Scapegoating, that inescapable excrescence of tragedy, was still much in evidence two years after the attack. Between 1941 and 1946 there were nine separate investigations of Pearl Harbor by Congress and the executive agencies. On the two-year anniversary, the House took up a bill to nullify the statute of limitations for military and civilian personnel charged with dereliction of duty at Pearl Harbor, making Admiral Husband E. Kimmel, Commander in Chief, Pacific Fleet, and Lt. General Walter C. Short, Commander, Hawaiian Department, eligible for court martial up to one year after the defeat of Japan. There was some debate over whether Congress was empowered to take this action, and the two officers had already voluntarily waived the two-year limit; but Congress decided the issue would be the Supreme Court’s to sort out. Speaker Rayburn put the matter to a vote and it passed unanimously.
In the Senate debate, Senator Joel Clark (D., Mo.) urged that Secretary of War Stimson and Navy Secretary Knox should themselves be impeached if they did not bring immediate court-martial proceedings. Yet, most in the Senate wanted to put the matter to rest, and agreed only to extend the period six months, to which House leaders agreed in conference. Rep. Hamilton Fish (R., N.Y.), noting the unwillingness of the administration to hold hearings on the events leading up to Pearl Harbor, stated that there “apparently is a New Deal conspiracy to silence critics of foreign policies….Why is the administration afraid to start court-martial proceedings,” he asked, “unless higher-ups are afraid of being involved in the testimony?” But Rep. J. Percy Priest (D., Tenn.) called for an end to partisanship, “a rekindling of the spirit of cooperation displayed in Congress in the period following Pearl Harbor.” He asked that members “refrain from holding daily sessions of the Republican and Democratic National Conventions” on the House and Senate floors. Kimmel and Short were eventually held to be derelict of duty, demoted, and forced into early retirement. In 1986, they were officially honored by the Pearl Harbor Survivors Association. On May 25, 1999, the U.S. Senate voted 52-47 to clear them of the charges.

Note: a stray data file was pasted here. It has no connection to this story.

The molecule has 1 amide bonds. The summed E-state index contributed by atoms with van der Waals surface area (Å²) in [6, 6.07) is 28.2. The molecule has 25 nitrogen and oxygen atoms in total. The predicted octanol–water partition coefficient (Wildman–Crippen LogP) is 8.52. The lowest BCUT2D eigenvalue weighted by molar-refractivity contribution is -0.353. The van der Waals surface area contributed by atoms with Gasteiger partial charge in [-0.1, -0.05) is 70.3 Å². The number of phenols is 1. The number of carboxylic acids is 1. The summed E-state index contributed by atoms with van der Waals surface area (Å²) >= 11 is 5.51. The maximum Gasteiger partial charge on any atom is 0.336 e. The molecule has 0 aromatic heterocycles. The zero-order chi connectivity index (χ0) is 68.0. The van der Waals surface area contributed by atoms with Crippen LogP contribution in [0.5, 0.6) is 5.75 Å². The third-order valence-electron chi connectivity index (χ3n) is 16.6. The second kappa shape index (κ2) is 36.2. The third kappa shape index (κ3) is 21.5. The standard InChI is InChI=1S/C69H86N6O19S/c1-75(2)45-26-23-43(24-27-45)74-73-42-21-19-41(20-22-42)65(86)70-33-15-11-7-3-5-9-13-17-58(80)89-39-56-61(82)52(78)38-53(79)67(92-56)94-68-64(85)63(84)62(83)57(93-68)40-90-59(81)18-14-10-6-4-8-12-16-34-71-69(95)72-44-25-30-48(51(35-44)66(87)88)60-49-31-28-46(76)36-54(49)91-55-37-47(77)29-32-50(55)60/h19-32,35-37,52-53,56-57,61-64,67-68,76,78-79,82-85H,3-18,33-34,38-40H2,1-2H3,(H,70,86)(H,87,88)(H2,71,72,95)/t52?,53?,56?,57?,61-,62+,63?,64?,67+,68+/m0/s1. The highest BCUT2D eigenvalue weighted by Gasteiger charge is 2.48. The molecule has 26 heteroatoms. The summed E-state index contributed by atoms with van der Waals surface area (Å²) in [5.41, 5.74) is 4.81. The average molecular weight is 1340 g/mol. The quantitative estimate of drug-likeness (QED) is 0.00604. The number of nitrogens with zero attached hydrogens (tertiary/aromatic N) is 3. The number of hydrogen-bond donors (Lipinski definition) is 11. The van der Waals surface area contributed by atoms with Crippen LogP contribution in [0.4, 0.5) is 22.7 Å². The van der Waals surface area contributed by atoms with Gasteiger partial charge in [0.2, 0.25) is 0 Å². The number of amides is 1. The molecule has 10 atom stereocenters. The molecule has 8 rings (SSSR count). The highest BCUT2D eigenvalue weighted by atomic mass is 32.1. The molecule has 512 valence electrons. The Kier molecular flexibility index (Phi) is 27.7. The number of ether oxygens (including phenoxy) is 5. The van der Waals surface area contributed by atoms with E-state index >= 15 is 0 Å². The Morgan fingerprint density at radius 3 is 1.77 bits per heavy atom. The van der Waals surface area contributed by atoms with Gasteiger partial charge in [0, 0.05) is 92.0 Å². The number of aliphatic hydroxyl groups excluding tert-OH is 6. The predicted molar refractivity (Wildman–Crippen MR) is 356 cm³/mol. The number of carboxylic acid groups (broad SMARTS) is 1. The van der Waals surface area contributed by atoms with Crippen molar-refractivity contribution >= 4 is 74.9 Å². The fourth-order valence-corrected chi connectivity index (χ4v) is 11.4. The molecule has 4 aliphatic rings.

In war by the numbers, expenditures were running at $90 billion/year, which at the time was half the gross national product. In the first two years of war there had been 66,047 casualties, of them 27,566 killed. For the mini-McNamaras lately fascinated with body count analysis, that is about 37.8 deaths per day. The Japanese claimed to have killed, wounded, or captured 1.375 million men, to have sunk 31 battleships (the Navy only had 23 total) and 39 aircraft carriers, and shot down over 5,000 aircraft. These and other boasts set the standard the Iraqi information minister attempted to surpass, and probably did.
Given these and other events, the two-year anniversary of December 7, 1941 passed with little public recognition. Afterwards the Times ran a story entitled bluntly, “Pearl Harbor Day Ignored,” and the Post registered the more tempered, “Historic Day Recalled But Not Brooded Over.” At a press conference Secretary of State Cordell Hull summed it up in words that echo with particular poignancy: “this day will always be remembered as the anniversary of perhaps the most infamous act of deeply premeditated treachery in all human affairs.” He could well have been describing September 11, another day made infamous by the enemy’s choosing. The terrorists were the ones who transformed 9/11 from an emergency number to a call to arms. For those who lived it, the day will always be one of pain, of mourning, of sorrow. Like December 7, it was a watershed; we emerged from it into a world both unanticipated and undesired. This day is properly observed with dignity, contemplation, and prayer. Let the enemy rejoice, those who are left alive. We reserve our celebration for a day of our choosing.